By Veronica Brezina
The third Table Talk panel was led by Chef Norman Van Aken on April 1 at the 4 Rivers Smokehouse test kitchen in Winter Pak. Central Florida’s extraordinary chefs that attended the event: John Rivers (4 Rivers & The Coop), Scott Hunnel (Victoria & Albert’s), Hari Pulapaka (Cress Restaurant), Kathleen Blake ( The Rusty Spoon & Pine 22) and Brandon McGlamery (Luma on Park & Prato). The event featured some menu items on John Rivers’ newest restaurant, The Coop a Southern Affair.
Chef Norman Van Aken, owner of Norman’s, and the guest chefs discussed how Orlando’s food scene is largely credited to East End Market among other growing factors. They all agreed that East End Market encourages the concept of sourcing food from local farmers and only producing the freshest ingredients.
Hari Pulapaka spoke about what his duties are that go beyond being a chef.
“If you eat at a restaurant, you’re putting food into your body. You trust us. We don’t just have to be chefs, we have to be dietitians. We have to know the food laws.”
Pulapaka is the executive chef and co-owner of Cress. He studied at Orlando’s own Le Cordon Bleu College of Culinary Arts. In 2008, he opened Cress with his wife. Pulapaka has been a three-time semifinalist for the James Beard Awards for the Best Chef South category. The James Beard Awards are the highest honor for food and beverage professionals working in North America. Cress was also rated the no. 1 restaurant in the Greater Orlando area by ZAGAT in 2013.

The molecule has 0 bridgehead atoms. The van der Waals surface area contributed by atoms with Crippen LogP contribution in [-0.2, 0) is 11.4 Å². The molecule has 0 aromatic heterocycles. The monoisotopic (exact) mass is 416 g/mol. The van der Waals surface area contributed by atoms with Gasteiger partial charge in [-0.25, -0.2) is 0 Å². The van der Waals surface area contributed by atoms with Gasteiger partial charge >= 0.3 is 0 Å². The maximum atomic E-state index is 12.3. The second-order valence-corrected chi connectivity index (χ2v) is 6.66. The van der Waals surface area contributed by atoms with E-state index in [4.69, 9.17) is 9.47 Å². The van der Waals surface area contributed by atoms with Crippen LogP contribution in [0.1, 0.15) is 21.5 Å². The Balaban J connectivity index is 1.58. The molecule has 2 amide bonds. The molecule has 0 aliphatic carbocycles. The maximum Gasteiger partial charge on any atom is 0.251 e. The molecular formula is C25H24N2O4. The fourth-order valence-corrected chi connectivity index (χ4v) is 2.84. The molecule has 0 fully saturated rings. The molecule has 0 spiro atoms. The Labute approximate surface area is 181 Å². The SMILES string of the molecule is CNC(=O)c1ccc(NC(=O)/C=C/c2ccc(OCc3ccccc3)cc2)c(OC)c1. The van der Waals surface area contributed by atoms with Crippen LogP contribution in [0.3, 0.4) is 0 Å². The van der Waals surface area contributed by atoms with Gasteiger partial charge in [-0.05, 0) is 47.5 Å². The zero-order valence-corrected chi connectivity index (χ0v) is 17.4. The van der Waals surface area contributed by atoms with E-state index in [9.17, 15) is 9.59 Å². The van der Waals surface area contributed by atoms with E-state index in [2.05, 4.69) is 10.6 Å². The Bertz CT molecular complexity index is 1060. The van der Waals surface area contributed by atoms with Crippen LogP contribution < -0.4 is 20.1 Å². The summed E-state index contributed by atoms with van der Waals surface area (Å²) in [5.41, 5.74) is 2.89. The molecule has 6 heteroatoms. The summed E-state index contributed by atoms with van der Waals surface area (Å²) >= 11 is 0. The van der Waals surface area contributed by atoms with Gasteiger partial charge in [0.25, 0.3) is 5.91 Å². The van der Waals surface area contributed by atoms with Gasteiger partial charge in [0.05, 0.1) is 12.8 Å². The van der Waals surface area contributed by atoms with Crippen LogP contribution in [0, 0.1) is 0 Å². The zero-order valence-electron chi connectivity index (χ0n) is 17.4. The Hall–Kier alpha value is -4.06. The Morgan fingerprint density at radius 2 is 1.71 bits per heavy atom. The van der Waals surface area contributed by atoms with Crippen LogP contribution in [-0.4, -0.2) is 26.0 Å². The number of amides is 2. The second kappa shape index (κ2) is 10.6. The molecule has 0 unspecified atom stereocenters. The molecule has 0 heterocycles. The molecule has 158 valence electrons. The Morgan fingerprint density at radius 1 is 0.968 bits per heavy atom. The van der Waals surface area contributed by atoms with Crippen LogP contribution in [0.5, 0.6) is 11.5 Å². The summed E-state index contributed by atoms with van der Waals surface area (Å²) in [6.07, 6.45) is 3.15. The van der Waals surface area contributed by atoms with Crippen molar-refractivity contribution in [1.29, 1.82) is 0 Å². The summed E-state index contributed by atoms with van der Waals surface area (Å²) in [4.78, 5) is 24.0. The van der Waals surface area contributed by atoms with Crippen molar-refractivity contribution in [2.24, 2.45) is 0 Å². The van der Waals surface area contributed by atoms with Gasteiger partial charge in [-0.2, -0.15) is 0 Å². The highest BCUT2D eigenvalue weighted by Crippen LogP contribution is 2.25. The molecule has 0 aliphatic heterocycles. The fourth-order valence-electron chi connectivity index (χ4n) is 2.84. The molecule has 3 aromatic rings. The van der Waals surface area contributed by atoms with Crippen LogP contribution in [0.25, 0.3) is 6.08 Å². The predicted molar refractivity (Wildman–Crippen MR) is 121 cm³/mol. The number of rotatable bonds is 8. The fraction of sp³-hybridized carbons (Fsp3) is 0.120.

Aken led the panel by asking a handful of ranging questions to which he addressed to all the chefs and some individually.
With the question, “How do you climb the ranks in Orlando?”
Scott Hunnel answered, “Bring in the local guests and focus on them. People are coming in for you. Each restaurant has its own identity.” Hunnel attributed his answer to guests he had come in and said they were travelers, they’ve been to places across the country and Hunnel wanted to know what they thought of his food and asked about their experiences.
Hunnel’s restaurant, Victoria & Albert’s, had been nominated for two categories in the 2013 James Beard Awards.
Because Orlando is a large diversified food scene, there is a lot of friendly competition that heats up among restaurateurs to be the best.
Kathleen Blake, chef and owner of The Rusty Spoon & Pine 22 and semi-finalist for Best Chef of the South in the 2013 James Beard Awards, looks at competition at a different angle.
“It’s a collaborative effort. I’m a collaborator, not a competitor,” Blake said.
Blake carries a farm to table approach.
John Rivers, owner and chef of 4 Rivers and The Coop who has won numerous awards, added to why it might be a struggle for thousands of tourists to view Orlando as more than a giant theme park.
“People just don’t know about it [Orlando’s food scene]. When people hear ‘Orlando,’ they think about attractions, not food, Winter Park or the East End Market.”